Tuesday, January 4, 2022

Under-scrutinized parochialism

All the books by Amartya Sen have a common thread, and this is going beyond Arrow’s Impossibility Theorem. I have recently re-read substantial parts of his books on justice and on identity, I read in summer his partial autobiography, and I have always handy the re-edition of his book on Social Choice. Arrow reached the somewhat pessimistic result that from a set of individual rankings of social outcomes, it was not mathematically possible to reach a collective ranking that fulfills a minimal number of reasonable properties (such as transitivity). One example of this is that there is no voting rule that is not vulnerable to breaking one of a few such reasonable criteria. Sen took this result not as a final destination, but as a starting point for a research program to explore partial possibilities that could deliver imperfect but practical solutions. This could be in terms of voting rules, measurement of economic well-being or other aspects of social organization.

In “The Idea of Justice” he applies this notion to the exploration of a comparative theory of justice, where the objective is not to reach a perfect ideal of justice, but to correct injustices in a practical way, not focusing only on institutions, but also on social outcomes ("what happens to people"). He connects this program of practical justice to the notion of “Democracy as public reason.” That is, the possibility of deliberation and discussion allows societies to uncover injustices and correct them. Sen’s sentence that “Outrage can be used to motivate, rather than to replace, reasoning,” which was perhaps written fifteen years ago, resonates today very loudly.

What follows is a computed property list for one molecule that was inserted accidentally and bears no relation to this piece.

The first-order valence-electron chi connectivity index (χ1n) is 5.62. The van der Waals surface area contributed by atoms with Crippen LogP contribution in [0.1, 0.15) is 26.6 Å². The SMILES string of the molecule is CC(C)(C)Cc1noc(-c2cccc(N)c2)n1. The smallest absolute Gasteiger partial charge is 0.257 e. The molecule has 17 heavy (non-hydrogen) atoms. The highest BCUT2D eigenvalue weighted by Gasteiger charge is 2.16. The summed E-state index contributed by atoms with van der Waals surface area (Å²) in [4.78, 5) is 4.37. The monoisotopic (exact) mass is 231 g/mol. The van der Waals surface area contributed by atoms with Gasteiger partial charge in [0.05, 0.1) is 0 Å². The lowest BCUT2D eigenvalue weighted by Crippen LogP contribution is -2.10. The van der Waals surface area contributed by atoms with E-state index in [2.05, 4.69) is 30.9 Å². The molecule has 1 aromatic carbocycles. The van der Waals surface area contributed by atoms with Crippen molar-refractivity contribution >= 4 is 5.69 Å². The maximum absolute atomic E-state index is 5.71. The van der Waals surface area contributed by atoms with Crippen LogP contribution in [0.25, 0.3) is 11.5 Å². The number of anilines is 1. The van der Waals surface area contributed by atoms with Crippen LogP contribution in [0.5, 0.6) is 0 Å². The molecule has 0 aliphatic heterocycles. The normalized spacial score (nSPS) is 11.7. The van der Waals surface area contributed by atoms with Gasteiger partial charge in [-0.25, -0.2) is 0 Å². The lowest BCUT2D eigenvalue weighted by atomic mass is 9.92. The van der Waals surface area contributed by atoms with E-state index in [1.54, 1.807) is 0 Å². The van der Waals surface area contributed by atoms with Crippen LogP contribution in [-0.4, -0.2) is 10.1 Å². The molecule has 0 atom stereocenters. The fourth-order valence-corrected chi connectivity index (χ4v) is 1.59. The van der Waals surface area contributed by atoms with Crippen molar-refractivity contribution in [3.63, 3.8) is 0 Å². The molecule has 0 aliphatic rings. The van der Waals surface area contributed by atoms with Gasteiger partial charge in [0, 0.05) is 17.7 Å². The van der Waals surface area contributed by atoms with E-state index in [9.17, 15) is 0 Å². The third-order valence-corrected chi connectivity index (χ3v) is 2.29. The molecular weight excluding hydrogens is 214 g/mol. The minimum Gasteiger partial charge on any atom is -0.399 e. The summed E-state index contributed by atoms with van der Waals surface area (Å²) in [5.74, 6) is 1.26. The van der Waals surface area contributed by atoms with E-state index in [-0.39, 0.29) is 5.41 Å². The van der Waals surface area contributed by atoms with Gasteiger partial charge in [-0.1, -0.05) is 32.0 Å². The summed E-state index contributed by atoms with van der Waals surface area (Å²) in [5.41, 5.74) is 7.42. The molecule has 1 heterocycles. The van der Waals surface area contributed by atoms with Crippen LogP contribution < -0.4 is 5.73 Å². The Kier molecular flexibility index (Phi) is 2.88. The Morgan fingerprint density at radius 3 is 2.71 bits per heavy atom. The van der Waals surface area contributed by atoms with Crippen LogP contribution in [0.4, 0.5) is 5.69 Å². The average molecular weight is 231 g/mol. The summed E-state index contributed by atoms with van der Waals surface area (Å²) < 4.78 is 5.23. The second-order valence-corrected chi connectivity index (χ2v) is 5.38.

Once we understand that democracy goes beyond ballots and elections, one key aspect to be confronted is that a danger for democracies is to remain trapped in local interests and prejudices. Arguments may be enriched by a global impartial spectator or more practically by the view of others in other lands. This is for two reasons: one is that the interests of people in different societies, countries or regions are more and more interconnected. One decision in one country affects what happens in another country. In other words, there are significant externalities. Another reason has to do with perspectives and ideas. Others may have thought about something that affects us. I see that in communities (like mine) that are over-exposed to nationalist rhetoric: we could learn a lot not only from a better knowledge of our own history, but also from a better knowledge of the (mostly tragic) consequences of nationalism elsewhere.

Other examples come from the US: knowledge from what happens and what is discussed in other countries could help that particular democracy to understand why the death penalty, or the reluctance to embrace public health, are very exceptional among developed democracies. 

Similarly, why phenomena such as famines are not the same as sectarian identity conflicts, makes it possible to understand why the manipulation of identities poses such a threat to democracies and especially to the respect of minorities or the respect of voiceless majorities. In a famine, the non-affected majority can feel empathy for those that suffer, once they are exposed to the relevant information. However, in a sectarian conflict, one community may not feel any empathy for another one, even when they are confronted with the relevant facts and data.

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